Davis, California

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POPULATION: 65,000 // MEDIAN AGE: 25 // MEDIAN HOME PRICE: $333,000 // AVERAGE COMMUTE: 20.6 min.

If more developments resembled Davis's Village Homes project, subdivision might not be such a dirty word. Trees shade the narrow streets, keeping the asphalt (and air) cooler during the hot Central Valley summers than in less enlightened housing tracts. Nearly 75 percent of the community's 225 houses use solar power, reducing furnace heat in the winter. And it's all linked by broad common spaces, winding pathways, and—here's a term you don't hear enough—"edible landscaping": community vineyards and orchards yielding grapes, persimmons, cherries, almonds, and peaches. No town gives more leeway to bicycles: 51 miles of paths and 50 miles of bike lanes (among the first in the nation); special bike-traffic signals at intersections; even BikeTalk on KDRT-FM (K-Dirt). Citizen involvement is high on the list of civic values: Rush hour in Davis, goes a local truism, happens just before 7 p.m., when people are scurrying to their committee meetings.

PROGRESSIVE CRED // If you're tall, dark, and herbaceous, this is your kind of town. Davis maintains a Landmark Tree List and a Master Street Tree List—as well as 31 parks, 20 greenbelts, and a 400-acre man-made wetland. To compensate for every acre of farmland built upon, developers must preserve two acres of comparable land in its place. Culture gets a nod, too: 1 percent of all capital-improvement funds is set aside for public art such as sculptures. And Central Park's year-round farmers' market, says Mitch Sears, Davis's open-space planner, is "a community touchstone."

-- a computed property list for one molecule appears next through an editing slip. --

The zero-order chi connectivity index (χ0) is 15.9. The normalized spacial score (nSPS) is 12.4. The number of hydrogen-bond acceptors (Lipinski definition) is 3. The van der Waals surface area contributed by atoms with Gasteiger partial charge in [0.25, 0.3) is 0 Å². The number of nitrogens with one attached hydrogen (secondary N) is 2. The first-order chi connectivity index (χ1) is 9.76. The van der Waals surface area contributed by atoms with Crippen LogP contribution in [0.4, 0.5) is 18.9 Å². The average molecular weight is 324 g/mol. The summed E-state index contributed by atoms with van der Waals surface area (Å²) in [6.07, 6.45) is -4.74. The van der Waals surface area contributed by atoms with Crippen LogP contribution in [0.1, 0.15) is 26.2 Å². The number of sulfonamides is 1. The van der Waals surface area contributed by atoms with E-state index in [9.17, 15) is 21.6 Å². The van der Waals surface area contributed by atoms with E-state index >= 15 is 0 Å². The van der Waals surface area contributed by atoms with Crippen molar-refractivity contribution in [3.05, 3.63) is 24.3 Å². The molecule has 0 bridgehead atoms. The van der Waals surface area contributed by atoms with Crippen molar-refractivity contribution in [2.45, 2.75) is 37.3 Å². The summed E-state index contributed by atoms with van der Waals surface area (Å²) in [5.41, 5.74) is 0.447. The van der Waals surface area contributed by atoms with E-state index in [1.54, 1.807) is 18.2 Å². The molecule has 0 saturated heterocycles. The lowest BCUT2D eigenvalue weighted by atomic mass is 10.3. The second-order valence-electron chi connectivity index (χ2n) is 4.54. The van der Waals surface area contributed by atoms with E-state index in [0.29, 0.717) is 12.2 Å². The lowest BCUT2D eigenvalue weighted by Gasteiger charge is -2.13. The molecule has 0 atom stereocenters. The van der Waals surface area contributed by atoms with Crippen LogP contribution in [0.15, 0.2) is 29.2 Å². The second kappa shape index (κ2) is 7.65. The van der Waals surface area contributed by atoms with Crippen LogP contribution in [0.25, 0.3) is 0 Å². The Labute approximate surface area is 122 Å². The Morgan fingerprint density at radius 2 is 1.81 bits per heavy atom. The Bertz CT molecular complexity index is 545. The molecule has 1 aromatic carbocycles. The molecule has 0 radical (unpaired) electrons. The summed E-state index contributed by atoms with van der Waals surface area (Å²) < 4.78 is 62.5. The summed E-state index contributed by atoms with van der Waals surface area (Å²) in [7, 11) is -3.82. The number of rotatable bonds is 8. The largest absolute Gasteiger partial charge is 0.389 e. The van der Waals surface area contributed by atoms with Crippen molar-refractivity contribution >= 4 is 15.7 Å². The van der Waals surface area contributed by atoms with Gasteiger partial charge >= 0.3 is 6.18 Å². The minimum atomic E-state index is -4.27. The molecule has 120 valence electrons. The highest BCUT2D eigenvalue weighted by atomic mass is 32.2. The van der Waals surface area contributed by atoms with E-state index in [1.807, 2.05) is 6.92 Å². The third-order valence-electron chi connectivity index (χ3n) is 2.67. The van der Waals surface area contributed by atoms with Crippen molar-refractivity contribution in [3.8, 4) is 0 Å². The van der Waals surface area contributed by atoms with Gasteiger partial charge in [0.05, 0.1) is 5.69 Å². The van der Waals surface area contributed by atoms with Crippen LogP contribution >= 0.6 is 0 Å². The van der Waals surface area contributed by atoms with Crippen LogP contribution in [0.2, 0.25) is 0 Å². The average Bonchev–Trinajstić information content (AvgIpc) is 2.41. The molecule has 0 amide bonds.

LIVABILITY // UC Davis, which employs one out of every three residents, keeps the local scene young and diverse. Land trusts, nonprofits, and green research programs, such as the National Institute for Global Environmental Change, abound. Davis's proximity to the Bay Area and the Sierra Nevada means that anything you can do on water, snow, rock, or dirt is never far away.
YOU'LL LOVE IT IF // In the standard American turf wars—bike vs. SUV, farm vs. strip mall—you always root for the underdog.

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